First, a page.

Puzzles and Normal Science

The best paper that ever wrote was one in which not just my thesis but the entire premise of my argument was wrong. It was for a “Economic Organization of Ancient Complex Societies,” and I wanted to argue that structural similarities existed between the temple-centered redistributive economies of Sumer et al and the Church-centered redistributive economies of late antiquity. Given the paucity of evidence for late antique economic practices, the wealth of well-preserved cuneiform tablets could provide some indication of the mechanics of religiously based redistribution of essential foodstuffs, developing a model that could then be productively applied to the late antique Church.

As I said though, I was totally wrong.

Why do I then consider it my best paper? It’s because of a fundamental problem I have noticed in the majority of my work, a problem that I was first able to name—and so first really see—when I recently read Thomas Kuhn’s Structure of Scientific Revolutions. In brief, Kuhn argues that ‘normal science’ operates within a given framework of assumptions and ideas that structure knowledge in such a way that certain questions can be asked. Without this structure—a scientific paradigm—there can be no rigorous scientific investigation.

My problem is that I operate within miniature paradigms every time I write a paper, and like Kuhn’s ‘normal science,’ the process of writing these papers becomes in essence nothing more than a puzzle. I pick a thesis—based usually on a combination of a theoretical work and a few historical examples—and try either to apply the theoretical model to the examples or use the examples to problematize the theory.

A concrete case: I wrote a paper, also one of my best, for Arnold Davidson’s class “Self-Transformation and Political Resistance: Michel Foucault, Pierre Hadot, Primo Levi, Martin Luther King.” I argued, against Hadot, that the promise of an eternal reward meant that early Christian martyrdom could not be phenomenologically equated with a tradition of philosophical truth telling going back to Socrates. It was a good paper—but it was, in a sense, just academic puzzle solving. I had a case study and a theory, and I used the former to problematize one aspect of the latter.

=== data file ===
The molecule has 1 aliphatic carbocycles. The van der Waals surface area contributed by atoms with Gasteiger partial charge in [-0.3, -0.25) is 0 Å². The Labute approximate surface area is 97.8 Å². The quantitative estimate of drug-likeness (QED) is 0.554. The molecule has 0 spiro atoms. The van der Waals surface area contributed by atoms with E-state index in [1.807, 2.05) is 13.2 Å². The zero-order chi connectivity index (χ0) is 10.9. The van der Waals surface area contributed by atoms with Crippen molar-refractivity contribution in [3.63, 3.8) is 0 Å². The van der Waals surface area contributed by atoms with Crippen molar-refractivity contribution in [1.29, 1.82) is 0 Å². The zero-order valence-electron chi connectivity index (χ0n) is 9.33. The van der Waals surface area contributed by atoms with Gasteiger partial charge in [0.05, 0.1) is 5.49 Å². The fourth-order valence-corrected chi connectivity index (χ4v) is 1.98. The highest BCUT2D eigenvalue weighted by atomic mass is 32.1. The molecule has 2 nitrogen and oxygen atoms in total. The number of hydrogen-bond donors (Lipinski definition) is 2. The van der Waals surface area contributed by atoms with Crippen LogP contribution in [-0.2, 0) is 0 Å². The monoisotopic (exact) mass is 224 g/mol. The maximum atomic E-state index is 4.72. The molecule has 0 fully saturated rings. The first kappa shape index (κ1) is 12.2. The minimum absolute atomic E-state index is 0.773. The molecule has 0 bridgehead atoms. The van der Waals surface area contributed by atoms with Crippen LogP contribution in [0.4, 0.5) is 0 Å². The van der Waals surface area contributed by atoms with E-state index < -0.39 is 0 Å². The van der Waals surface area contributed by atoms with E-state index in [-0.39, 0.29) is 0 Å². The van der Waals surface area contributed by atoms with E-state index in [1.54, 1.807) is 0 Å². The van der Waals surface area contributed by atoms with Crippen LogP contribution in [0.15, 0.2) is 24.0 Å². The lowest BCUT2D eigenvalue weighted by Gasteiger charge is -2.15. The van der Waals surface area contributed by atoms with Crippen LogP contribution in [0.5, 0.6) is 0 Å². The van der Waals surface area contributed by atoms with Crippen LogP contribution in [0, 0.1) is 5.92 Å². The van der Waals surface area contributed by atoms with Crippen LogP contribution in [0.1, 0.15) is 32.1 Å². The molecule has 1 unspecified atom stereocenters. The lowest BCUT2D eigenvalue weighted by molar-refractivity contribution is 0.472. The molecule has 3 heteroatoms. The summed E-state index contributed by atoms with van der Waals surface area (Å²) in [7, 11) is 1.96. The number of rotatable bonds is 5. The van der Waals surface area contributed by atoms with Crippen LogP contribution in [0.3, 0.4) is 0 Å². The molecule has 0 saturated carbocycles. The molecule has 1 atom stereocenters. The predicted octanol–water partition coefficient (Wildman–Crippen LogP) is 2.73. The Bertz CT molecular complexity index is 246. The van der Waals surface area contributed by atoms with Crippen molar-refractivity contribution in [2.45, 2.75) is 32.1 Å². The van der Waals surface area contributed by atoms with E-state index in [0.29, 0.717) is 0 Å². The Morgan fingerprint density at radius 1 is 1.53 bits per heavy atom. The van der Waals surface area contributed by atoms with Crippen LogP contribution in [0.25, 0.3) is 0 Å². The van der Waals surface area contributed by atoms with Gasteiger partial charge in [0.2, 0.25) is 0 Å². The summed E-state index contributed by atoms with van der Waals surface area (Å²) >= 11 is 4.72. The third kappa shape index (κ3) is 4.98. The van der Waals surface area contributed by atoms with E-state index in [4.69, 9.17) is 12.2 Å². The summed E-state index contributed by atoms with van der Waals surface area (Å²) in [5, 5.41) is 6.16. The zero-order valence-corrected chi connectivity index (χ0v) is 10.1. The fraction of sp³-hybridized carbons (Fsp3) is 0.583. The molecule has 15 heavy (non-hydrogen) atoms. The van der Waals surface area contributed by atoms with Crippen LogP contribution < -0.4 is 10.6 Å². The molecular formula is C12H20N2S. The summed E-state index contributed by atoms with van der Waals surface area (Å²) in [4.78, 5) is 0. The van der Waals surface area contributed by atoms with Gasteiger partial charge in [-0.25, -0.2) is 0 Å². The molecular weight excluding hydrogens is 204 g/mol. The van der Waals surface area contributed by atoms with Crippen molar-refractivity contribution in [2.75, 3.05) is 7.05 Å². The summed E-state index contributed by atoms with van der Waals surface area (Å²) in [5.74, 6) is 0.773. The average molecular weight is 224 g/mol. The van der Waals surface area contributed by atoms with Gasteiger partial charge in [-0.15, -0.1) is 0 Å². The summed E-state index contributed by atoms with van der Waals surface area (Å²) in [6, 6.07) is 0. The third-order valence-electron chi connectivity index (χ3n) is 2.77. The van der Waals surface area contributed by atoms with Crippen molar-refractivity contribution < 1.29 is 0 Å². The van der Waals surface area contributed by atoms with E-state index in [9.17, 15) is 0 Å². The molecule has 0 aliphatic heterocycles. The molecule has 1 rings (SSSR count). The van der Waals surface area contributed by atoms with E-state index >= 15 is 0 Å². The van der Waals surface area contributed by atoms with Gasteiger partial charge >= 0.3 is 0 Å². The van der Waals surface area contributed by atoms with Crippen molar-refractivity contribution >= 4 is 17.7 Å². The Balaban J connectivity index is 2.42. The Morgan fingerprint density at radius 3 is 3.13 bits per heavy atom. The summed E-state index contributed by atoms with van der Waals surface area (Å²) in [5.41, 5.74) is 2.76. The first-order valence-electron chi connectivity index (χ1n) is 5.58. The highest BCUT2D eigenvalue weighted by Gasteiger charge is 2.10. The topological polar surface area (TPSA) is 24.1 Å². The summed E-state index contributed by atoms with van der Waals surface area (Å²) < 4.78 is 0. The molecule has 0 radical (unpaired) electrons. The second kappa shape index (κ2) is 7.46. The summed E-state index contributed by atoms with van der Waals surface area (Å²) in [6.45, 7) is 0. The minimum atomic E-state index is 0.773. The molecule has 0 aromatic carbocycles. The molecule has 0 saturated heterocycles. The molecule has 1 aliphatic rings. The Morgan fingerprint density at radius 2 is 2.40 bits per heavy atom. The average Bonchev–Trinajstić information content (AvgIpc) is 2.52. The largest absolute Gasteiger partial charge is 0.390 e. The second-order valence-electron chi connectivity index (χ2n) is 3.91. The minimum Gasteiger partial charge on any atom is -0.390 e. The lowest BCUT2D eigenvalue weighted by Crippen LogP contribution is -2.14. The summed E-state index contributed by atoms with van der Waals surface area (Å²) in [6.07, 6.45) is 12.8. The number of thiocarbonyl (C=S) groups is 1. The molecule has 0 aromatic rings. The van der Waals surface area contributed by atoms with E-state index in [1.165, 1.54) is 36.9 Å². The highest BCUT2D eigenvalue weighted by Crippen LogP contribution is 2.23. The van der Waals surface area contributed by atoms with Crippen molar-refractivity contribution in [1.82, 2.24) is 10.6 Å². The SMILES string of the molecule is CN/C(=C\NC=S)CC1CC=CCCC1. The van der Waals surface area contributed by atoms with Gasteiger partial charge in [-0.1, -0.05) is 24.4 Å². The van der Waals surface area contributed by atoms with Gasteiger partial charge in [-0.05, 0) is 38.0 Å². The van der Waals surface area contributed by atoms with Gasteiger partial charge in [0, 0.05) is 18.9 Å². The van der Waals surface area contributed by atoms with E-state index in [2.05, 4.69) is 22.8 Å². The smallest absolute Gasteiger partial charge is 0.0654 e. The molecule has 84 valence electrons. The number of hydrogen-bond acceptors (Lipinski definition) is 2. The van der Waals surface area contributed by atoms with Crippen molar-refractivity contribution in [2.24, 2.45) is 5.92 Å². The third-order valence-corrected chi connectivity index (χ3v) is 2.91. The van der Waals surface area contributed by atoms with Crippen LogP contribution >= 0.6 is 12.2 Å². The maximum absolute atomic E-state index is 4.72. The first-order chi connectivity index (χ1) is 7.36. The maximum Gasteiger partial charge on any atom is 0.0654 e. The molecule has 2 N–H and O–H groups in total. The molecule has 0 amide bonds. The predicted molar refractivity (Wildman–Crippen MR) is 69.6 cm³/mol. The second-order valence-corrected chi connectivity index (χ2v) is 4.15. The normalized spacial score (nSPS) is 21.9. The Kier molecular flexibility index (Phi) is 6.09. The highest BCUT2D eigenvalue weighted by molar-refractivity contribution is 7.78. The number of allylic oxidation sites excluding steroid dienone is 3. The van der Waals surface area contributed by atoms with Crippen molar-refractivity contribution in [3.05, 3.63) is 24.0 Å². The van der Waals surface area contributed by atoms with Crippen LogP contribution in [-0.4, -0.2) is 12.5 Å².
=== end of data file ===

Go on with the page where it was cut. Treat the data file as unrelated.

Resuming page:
Given that I was, as far as I can tell, right in that second paper, why do I think that the comparative economic paper—one in which I was definitely wrong—was the better one? 

Well, it’s because I realized I was wrong.  Two days before the paper was due my thesis went from “we can productively compare X and Y” to “despite superficial similarities, X and Y are not comparable.” The puzzle broke. It didn’t fit together. And I had the intellectual humility and flexibility to a) realize that I was wrong and b) accept that and move on.

This ties in with the other book that changed the way I think about studying history, one I wrote about in this space a while ago: a book about Karl Popper. Popper argues that we need not try to prove ourselves right—that the way to do real productive scientific work is to prove our theories wrong. That’s how you move from paradigm based normal science to really making something new, how you move from puzzles to progress. 

And it’s something I’ve only done once. Only one time in my life have a realized that, try as I might, I couldn’t neatly tie up the evidence I had gathered into 8, 10, 15, or 80 pages. I had started with a thesis, had collected data to support it, but those data in fact disproved my thesis. I had moved past looking for the pieces that would fit my puzzle and begun to look at what image the pieces actually wanted to form. And the hope is that that image is, in some sense, the truth.

© Henry Gruber 2013